August 13, 2017
This weekend we are celebrating the Solemnity of St. Dominic, our patron. We transferred his feast from August 8 to this date, so we can celebrate together as a parish. I would like to take a moment to let you see into our life. We are not diocesan priests who wear white. We have a common life together. Each day we meet to talk about our day; we pray together and eat together. Each month we have a meeting called a chapter, in which we examine our life – from the finances of the community, which are strictly separate from the parish, to an ongoing discussion of how our various ministries are affected by our common life and how they flow from our common life.
We have elected or appointed officials in the priory: sub prior, who is in charge when the prior is out of town; bursar, who is in charge of our finances; sacristan, who maintains our private chapel and who keeps an account of our Mass stipends and makes sure we’ve said the intentions we have promised to celebrate at Mass. We also have a lector, who is responsible for our common study. Each month we meet to discuss an article or part of a book that we’ve read together. He is also responsible for our library, and makes an annual report to our Provincial about the health of the intellectual life of the community. The secretary of the priory takes minutes at our chapter meetings, and also keeps a record of documents that pass back and forth between our priory and the Provincial Office in Oakland.
While we are blessed to have six members in our Priory (soon to be seven, as Fr. Michael Chaberek is returning August 27), only two are assigned as parish priests and Oxy chaplains and receive a stipend from the parish. The others pay room and board to the parish and have other ministries or are retired. Fr. Jude has a teaching apostolate and is often on the road throughout the western U.S. Fr. Dominic De Lay is on sabbatical this year. He, too, will be gone much of the time, but if he helps out at the parish with Masses, he will receive a stipend from the parish. Fr. Cassian Lewinski and Fr. Donald Bramble are retired, and in exchange for their generosity in hearing confessions and presiding at Mass, their room and board is reduced. Fr. Michael Chaberek will be assisting at local parishes and schools as a supply priest in the San Fernando region and beyond.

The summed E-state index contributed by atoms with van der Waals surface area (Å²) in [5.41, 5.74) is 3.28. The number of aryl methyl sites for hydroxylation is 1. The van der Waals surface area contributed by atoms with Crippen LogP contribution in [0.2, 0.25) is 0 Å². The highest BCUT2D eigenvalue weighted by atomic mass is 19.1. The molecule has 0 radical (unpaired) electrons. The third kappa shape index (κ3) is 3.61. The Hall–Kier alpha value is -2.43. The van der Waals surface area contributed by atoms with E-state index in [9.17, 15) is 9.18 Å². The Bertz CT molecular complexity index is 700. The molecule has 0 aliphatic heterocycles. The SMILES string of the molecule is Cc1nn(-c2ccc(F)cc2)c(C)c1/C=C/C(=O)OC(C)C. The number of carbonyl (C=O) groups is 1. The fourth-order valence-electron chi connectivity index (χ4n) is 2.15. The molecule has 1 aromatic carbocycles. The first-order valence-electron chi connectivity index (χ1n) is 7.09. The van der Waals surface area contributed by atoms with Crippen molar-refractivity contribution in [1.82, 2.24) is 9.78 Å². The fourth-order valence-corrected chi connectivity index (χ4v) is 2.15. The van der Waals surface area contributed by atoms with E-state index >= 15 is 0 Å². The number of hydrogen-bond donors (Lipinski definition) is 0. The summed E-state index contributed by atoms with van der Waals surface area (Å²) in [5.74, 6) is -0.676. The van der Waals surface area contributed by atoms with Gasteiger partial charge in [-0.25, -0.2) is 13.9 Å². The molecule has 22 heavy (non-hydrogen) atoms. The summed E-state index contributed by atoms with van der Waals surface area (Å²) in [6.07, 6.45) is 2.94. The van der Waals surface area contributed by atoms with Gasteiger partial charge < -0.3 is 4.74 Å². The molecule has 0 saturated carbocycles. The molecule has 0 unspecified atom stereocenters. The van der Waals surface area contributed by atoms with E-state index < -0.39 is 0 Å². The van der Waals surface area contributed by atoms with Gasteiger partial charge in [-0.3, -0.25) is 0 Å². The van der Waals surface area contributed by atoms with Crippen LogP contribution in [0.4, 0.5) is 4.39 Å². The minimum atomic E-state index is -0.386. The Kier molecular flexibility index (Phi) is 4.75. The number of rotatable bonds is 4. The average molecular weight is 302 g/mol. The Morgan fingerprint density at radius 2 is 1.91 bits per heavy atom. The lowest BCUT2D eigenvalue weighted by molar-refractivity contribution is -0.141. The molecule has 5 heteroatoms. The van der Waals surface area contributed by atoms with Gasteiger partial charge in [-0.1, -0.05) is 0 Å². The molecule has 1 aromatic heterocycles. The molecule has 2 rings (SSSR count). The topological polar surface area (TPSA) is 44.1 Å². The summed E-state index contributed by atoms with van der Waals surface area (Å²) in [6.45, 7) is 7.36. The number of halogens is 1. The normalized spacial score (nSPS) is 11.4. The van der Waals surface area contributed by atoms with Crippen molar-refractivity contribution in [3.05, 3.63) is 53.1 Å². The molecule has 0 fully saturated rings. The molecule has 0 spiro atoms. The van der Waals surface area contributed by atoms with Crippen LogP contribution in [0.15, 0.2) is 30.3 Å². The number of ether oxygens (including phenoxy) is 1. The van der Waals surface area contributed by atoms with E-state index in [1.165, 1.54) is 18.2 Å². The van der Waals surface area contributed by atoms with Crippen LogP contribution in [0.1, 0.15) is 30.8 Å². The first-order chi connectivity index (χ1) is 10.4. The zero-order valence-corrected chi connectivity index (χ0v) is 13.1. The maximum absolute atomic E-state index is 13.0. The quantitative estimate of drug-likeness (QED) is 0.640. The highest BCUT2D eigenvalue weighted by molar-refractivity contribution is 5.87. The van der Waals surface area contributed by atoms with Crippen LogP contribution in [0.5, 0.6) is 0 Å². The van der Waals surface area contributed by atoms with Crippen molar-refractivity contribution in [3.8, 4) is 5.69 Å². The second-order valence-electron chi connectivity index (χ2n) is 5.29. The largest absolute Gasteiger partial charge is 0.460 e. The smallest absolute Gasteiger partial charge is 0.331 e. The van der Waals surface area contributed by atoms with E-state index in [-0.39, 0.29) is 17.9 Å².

I mentioned the priory finances. Our vow of poverty means that each friar does not have private property. The income we receive is held in common, and as a community we give 25% of our income to our Dominican Province to help support the friars in initial formation and the friars who are retired. When people give Fr. Francis or me money for car blessings, weddings, anointings or any other parish work, that money goes to the parish. Money any of us receive for ministry outside the parish is turned in to the priory.
A critical part of our life is prayer and study. These prepare us for our mission of preaching. Sometimes it is difficult for people to understand this. Recently, a well-intentioned man was surprised to learn I have a day off. “I thought priests worked 24/7!” While I am always a priest, it would be foolish to try to work 24/7. Even God took a day off after his labor of creation! But it points to an expectation some may have. We have made a priest available each day for confessions, hospital calls and other emergencies. For other needs, it helps if you call to make an appointment, so the priest on call can still plan his day which includes administrative work (and there’s a lot of that!), prayer, study, homily preparation, community duties, marriage preparation, meetings, and more.
I hope this helps you understand the life of the friars who live here in LA and who are sons of St. Dominic, our patron saint.